In selecting their 2020 award-winners, the Boston Society of Film Critics did the more-or-less expected thing by giving the Best Picture prize to Chloe Zhao‘s Nomadland, and the Best Director trophy to Zhao. They also handed their Best Cinematography award to Nomadland‘s Joshua James Richards.

I’ve attached a parenthetical classification to some of the BSFC winners — pure craft and quality (PCC) which means quality not necessarily augmented by politically woke currents. The wins by Nomadland, Zhao and Richards are all PCC.

Anthony Hopkins‘ poignant conveyance of dementia in The Father won for Best Actor (PCC), and that film’s director, Florian Zeller, won the BSFC’s Best New Filmmaker award (PCC).

Sidney Flanigan took the Best Actress award for her sad, somber, ultra-minimalist performance in Never Rarely Sometimes Always — a decision that I respectfully regard as a head-scratcher.

Sound of Metal‘s Paul Raci won for Best Supporting Actor (no opinion — still haven’t seen it), and Young Yuh-jung‘s luminous performance as an intrepid grandma in Minari resulted in a Best Supporting Actress win (PCC).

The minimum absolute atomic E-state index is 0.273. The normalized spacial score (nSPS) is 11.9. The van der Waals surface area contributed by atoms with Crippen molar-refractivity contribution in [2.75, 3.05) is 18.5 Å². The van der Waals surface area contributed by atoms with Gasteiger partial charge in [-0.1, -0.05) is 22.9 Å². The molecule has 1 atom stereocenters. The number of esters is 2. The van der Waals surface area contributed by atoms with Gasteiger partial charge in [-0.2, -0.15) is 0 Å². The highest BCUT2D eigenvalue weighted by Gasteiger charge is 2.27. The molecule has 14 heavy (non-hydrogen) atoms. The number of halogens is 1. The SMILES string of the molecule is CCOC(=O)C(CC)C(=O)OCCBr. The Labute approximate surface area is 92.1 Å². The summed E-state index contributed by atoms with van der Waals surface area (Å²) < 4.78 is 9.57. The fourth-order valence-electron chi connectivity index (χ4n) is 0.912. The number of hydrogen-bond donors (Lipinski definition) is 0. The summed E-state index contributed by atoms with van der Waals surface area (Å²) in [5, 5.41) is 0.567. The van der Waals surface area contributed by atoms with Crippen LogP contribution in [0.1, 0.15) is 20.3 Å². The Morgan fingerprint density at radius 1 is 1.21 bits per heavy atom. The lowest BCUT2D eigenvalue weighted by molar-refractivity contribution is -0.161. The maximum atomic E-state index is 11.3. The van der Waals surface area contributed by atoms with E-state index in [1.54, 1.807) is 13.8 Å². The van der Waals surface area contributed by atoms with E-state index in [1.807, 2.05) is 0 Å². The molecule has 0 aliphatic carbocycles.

Ma Rainey’s Black Bottom won for Best Ensemble Cast.

Charlie Kaufman won the Best Screenplay award for the justly admired I’m Thinking of Ending Things (PCC). And that film’s editor, Robert Frazen, won the Best Editing trophy (PCC).

Alexander Nanau‘s Collective won for Best Documentary. (PCC)

Here’s the rundown:

Flanigan’s less-is-more performance as a guarded, fearful woman in Never Rarely Sometimes Always is very rooted and deep-down. But in my 3.9.20 review I lamented that her “Autumn” character “is so buried, so shielded…so much so that Never Rarely Sometimes Always feels less of a sad tale about getting an abortion in NYC, and more of a study of Autumn’s isolation and defensiveness…about a prisoner living in her own cage and terrified of leaving it.”

Who would I have given the Best Actress award to instead? Either Michelle Pfeiffer in French Exit, Frances McDormand in Nomadland or Vanessa Kirby in Pieces of a Woman — all pretty much on an equal footing.

Excerpt from “Afraid So,” posted on 10.19.20: “Right here and right now, films are mainly being made and judged according to who’s in them, who made them and whether or not the right boxes have been checked.

“Critics are totally playing along with this, of course. Because they don’t want to be replaced.

“This is the ideological garrison state within which we all currently reside. What a film is ‘saying’ by way of story, theme and casting is almost all. Craft levels are appreciated, respected…but if they’re only so-so in this or that film, no one is going to get overly bent out of shape.

“Because ideology and social reflection are what matter. Say it correctly and assemble the package with the right collaborators, and you’re more than halfway home.”